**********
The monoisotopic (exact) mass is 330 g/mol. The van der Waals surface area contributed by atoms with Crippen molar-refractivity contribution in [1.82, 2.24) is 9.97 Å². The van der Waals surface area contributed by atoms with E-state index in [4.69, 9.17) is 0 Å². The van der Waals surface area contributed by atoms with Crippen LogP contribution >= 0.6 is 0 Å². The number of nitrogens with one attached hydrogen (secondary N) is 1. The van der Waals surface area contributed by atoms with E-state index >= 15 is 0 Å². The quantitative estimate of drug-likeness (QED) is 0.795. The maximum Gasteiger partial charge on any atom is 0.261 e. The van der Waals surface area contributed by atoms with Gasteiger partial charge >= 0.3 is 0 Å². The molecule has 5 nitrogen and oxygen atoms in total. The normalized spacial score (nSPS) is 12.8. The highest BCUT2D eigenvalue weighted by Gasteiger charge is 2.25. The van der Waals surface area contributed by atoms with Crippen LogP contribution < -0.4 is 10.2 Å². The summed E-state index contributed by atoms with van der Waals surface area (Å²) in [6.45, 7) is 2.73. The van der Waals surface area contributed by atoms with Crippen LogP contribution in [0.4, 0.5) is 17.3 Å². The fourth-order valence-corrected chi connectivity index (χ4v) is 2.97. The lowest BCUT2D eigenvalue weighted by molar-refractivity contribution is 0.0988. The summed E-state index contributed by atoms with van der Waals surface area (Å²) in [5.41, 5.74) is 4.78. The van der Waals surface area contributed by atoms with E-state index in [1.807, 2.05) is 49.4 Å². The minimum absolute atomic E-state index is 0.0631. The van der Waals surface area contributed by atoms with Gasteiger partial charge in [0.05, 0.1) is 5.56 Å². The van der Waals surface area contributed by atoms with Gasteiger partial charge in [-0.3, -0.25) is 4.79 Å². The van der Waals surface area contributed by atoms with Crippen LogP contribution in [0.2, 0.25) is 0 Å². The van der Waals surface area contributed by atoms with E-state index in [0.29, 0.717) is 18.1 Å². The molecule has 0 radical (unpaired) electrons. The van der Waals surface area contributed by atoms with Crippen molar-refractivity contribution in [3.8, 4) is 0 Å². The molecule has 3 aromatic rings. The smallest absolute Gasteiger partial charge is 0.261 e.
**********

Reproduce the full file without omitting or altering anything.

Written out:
The monoisotopic (exact) mass is 330 g/mol. The van der Waals surface area contributed by atoms with Crippen molar-refractivity contribution in [1.82, 2.24) is 9.97 Å². The van der Waals surface area contributed by atoms with E-state index in [4.69, 9.17) is 0 Å². The van der Waals surface area contributed by atoms with Crippen LogP contribution >= 0.6 is 0 Å². The number of nitrogens with one attached hydrogen (secondary N) is 1. The van der Waals surface area contributed by atoms with E-state index >= 15 is 0 Å². The quantitative estimate of drug-likeness (QED) is 0.795. The maximum Gasteiger partial charge on any atom is 0.261 e. The van der Waals surface area contributed by atoms with Gasteiger partial charge >= 0.3 is 0 Å². The molecule has 5 nitrogen and oxygen atoms in total. The normalized spacial score (nSPS) is 12.8. The highest BCUT2D eigenvalue weighted by Gasteiger charge is 2.25. The van der Waals surface area contributed by atoms with Crippen LogP contribution < -0.4 is 10.2 Å². The summed E-state index contributed by atoms with van der Waals surface area (Å²) in [6.45, 7) is 2.73. The van der Waals surface area contributed by atoms with Crippen LogP contribution in [0.4, 0.5) is 17.3 Å². The fourth-order valence-corrected chi connectivity index (χ4v) is 2.97. The lowest BCUT2D eigenvalue weighted by molar-refractivity contribution is 0.0988. The summed E-state index contributed by atoms with van der Waals surface area (Å²) in [5.41, 5.74) is 4.78. The van der Waals surface area contributed by atoms with E-state index in [1.807, 2.05) is 49.4 Å². The minimum absolute atomic E-state index is 0.0631. The van der Waals surface area contributed by atoms with Gasteiger partial charge in [0.05, 0.1) is 5.56 Å². The van der Waals surface area contributed by atoms with Gasteiger partial charge in [-0.3, -0.25) is 4.79 Å². The van der Waals surface area contributed by atoms with Crippen LogP contribution in [0.2, 0.25) is 0 Å². The van der Waals surface area contributed by atoms with E-state index in [0.29, 0.717) is 18.1 Å². The molecule has 0 radical (unpaired) electrons. The van der Waals surface area contributed by atoms with Crippen molar-refractivity contribution in [3.8, 4) is 0 Å². The molecule has 3 aromatic rings. The smallest absolute Gasteiger partial charge is 0.261 e.